Activist Greta Thunberg, other teens file complaint with UN over climate change

More than a dozen children sound the alarm on the state of our climate.

Among those teens was 16-year-old Greta Thunberg of Sweden, whose climate strike has sparked an international movement.

A stoic Thunberg calmly, but clearly, delivered her message to the room: "I'm doing this because world leaders are failing to protect the rights of the child by continuing to ignore the climate and ecological crisis."

Those words came just a short time after Thunberg delivered a powerful rebuke to world leaders at the U.N. Climate Action Summit.

"This is all wrong. I shouldn't be up here. I should be back in school on the other side of the ocean. ... You have stolen my dreams and my childhood with your empty words," Thunberg said.

The group of young people delivered a formal complaint Monday morning to the U.N. Committee on Rights of the Child, which alleges five of the world’s major economies have violated the human rights of children under the Convention on the Rights of the Child, the most ratified human rights treaty in the world.

Alexandria Villasenor, 14, of New York, addressed the room, saying, "Each one of us had our rights violated and denied -- we’re here, each one of us, to tell you how and why."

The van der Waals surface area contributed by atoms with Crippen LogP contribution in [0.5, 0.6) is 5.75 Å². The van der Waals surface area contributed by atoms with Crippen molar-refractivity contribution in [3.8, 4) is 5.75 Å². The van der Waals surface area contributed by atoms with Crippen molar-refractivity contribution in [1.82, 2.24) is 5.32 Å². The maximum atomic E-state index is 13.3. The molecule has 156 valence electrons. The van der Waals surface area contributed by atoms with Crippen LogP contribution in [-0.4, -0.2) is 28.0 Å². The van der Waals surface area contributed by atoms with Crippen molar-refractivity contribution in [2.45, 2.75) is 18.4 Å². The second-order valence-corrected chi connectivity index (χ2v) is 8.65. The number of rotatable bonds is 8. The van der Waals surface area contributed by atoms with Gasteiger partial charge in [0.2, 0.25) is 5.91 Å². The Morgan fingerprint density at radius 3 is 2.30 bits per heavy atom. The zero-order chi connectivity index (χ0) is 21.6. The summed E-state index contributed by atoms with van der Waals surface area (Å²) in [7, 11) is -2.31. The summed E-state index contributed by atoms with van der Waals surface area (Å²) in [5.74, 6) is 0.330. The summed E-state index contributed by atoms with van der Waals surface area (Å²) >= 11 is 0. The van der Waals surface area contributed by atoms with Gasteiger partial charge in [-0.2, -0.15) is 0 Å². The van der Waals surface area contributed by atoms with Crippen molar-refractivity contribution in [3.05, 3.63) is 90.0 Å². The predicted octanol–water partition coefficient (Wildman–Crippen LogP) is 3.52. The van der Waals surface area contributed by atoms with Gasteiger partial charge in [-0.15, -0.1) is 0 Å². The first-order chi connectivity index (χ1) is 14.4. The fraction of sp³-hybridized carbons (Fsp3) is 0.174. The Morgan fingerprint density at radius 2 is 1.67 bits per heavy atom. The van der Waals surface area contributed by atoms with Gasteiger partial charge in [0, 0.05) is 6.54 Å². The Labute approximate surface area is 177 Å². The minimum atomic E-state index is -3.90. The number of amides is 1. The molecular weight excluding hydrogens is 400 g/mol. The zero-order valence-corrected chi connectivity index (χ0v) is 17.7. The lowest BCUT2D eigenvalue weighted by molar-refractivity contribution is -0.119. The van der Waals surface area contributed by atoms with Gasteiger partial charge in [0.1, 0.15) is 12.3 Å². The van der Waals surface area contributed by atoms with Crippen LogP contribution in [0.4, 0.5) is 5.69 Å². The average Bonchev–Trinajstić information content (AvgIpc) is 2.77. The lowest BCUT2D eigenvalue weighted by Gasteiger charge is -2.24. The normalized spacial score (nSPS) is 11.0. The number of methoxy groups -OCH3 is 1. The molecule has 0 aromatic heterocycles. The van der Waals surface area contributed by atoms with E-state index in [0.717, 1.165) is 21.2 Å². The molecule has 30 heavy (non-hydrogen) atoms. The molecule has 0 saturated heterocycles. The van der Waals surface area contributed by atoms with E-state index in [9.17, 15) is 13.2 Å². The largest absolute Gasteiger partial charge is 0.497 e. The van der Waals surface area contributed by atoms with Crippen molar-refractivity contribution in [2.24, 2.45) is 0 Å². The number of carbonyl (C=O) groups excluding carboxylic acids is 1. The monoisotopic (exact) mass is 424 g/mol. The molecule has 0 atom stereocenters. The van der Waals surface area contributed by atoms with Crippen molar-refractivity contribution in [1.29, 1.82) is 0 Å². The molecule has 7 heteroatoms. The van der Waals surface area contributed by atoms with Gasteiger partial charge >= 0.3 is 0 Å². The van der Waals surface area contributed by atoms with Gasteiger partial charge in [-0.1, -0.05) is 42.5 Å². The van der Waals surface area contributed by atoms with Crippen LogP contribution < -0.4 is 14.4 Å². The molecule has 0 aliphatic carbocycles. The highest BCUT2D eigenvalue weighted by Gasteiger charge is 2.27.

The kids, from a diverse set of countries spanning six continents, went on to say action and inaction by governments across the world have caused immediate harm and put lives at risk.

Like the other kids on stage, climate change is not an abstract problem for Villasenor, it’s personal.

The high schooler was in California visiting family last fall when the deadly Paradise fire broke out. The smoke was so bad it flared up her asthma and she had to be sent home.

She says Thunberg inspired her to take action.

"What really concerns me about the effects of the climate crisis in my future is that it will disrupt every aspect of young people's lives. It will choose where we choose to live, it will choose if you have a family, it will choose what we do for a career," Villasenor told ABC News.

The children want all countries to immediately adjust their climate goals and work together to confront what they call a crisis.

Carl Smith, 17, is a member of the indigenous Yupiaq tribe in Alaska.

His people have lived off the land for generations.

Climate change is incredibly real for them in Akiak, Alaska.

"It got so hot this summer that fish started floating in the river, dead," Smith told ABC News.

He said the rising temperatures and changing planet is difficult to deal with: "It is hard to see because it's the way I live, it's my culture and I don't want to see it die in my lifetime."

Villasenor delivered a message far beyond her years, "Living a normal life will just be us trying to survive, and surviving will be the new normal in the future."